City continues to make strides with air quality

Yuan Luhang
The annual average level of PM2.5 in the air has fallen to 32μg per cubic meter this year, down 36 percent from 2015, and 318 days in 2020 had excellent or good air quality.
Yuan Luhang
Shot by Eastday.com. Edited by Zhong Youyang. Subtitles by Yang Yang.

“Shanghai’s air quality is much better than it was eight years ago when I first came to the city,” said Paul Lindblad, president of Wacker Chemicals (China) and a Magnolia Gold Award winner honored by the Shanghai government.

Lindblad has reason to praise the city's cleaner air. The annual average level of PM2.5 in the air has fallen to 32μg per cubic meter this year, down 36 percent from 2015, according to the Shanghai Bureau of Ecology and Environment. Moreover, 318 days in 2020 had excellent or good air quality, almost 12 percent more than in 2015. 

City continues to make strides with air quality
Ti Gong

Paul Lindblad, president of Wacker Chemicals (China)

PM2.5 consists of fine particles in the air that are the most harmful form of air pollution, because of their ability to penetrate deep inside the body to cause severe illnesses.

China has set limits for PM2.5 in the air. The yearly average should be less than 35μg per cubic meter with a daily average of 75μg per cubic meter. For developed countries in Europe and North America, the limits are much stricter. As such, the country still has a long way to meet environmental targets put forward by President Xi Jinping.

"The Shanghai government is committed to constantly improving the environment," said Shanghai Mayor Gong Zheng. "No household waste will be buried this year."

Lindblad said his confidence in China has increased in light of how the government has controlled COVID-19.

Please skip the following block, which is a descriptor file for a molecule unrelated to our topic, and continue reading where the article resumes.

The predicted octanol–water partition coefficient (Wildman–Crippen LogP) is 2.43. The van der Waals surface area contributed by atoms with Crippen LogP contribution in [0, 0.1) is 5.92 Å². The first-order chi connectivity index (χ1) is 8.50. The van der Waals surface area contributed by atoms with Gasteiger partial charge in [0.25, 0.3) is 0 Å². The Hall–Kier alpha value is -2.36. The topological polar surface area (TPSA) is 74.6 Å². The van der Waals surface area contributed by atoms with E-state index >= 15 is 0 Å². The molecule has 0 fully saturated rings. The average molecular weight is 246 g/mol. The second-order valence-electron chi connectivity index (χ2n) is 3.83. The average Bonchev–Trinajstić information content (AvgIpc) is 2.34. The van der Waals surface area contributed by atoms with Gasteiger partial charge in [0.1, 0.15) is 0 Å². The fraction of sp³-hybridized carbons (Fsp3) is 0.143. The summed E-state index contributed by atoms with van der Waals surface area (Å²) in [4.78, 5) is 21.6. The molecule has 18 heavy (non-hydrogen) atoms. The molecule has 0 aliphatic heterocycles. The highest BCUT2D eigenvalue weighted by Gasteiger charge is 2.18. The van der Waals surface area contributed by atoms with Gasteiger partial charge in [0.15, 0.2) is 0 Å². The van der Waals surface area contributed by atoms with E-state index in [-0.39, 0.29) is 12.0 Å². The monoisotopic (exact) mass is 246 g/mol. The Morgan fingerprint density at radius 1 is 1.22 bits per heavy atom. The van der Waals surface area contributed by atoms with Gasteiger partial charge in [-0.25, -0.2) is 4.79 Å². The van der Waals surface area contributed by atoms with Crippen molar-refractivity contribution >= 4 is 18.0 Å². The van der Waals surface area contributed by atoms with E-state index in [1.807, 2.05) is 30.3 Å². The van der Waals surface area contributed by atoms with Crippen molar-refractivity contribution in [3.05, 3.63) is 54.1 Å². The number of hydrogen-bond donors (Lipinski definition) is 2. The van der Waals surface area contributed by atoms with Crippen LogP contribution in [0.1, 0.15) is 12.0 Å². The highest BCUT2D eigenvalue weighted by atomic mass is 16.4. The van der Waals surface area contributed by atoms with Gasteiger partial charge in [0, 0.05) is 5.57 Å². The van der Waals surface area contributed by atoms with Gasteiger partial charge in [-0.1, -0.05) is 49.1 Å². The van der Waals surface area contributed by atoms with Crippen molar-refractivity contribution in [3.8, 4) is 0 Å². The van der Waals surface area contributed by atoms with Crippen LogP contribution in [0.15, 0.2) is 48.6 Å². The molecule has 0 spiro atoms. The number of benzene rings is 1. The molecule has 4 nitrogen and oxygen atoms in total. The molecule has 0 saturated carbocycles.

"Thanks to effective measures taken by the Chinese government, business activities here are quickly recovering," he said. "Our sales in China began to pick up in the second quarter, and the company's full-year performance is satisfactory."

Compared with industries still struggling to get on track, industries that produce materials, like the chemical industry, have recovered faster due to China's huge consumption capacity.

“Last year, we opened a new competence center in Shanghai to develop silicone-based thermal interface materials that support the rapidly growing e-mobility market, and to enhance our research and development capabilities in China to gain a competitive edge,” Lindblad said. “China is the biggest electric vehicle market and growing fast, which is one of our key growth drivers in the country. In fact, China is not only a growth engine for Wacker, but also for the entire world economy."

He pointed to the recently announced EU-China Comprehensive Agreement on Investment, expected to benefit a level playing field and sustainable development.

“It will make China an even more attractive market,” Lindblad said.


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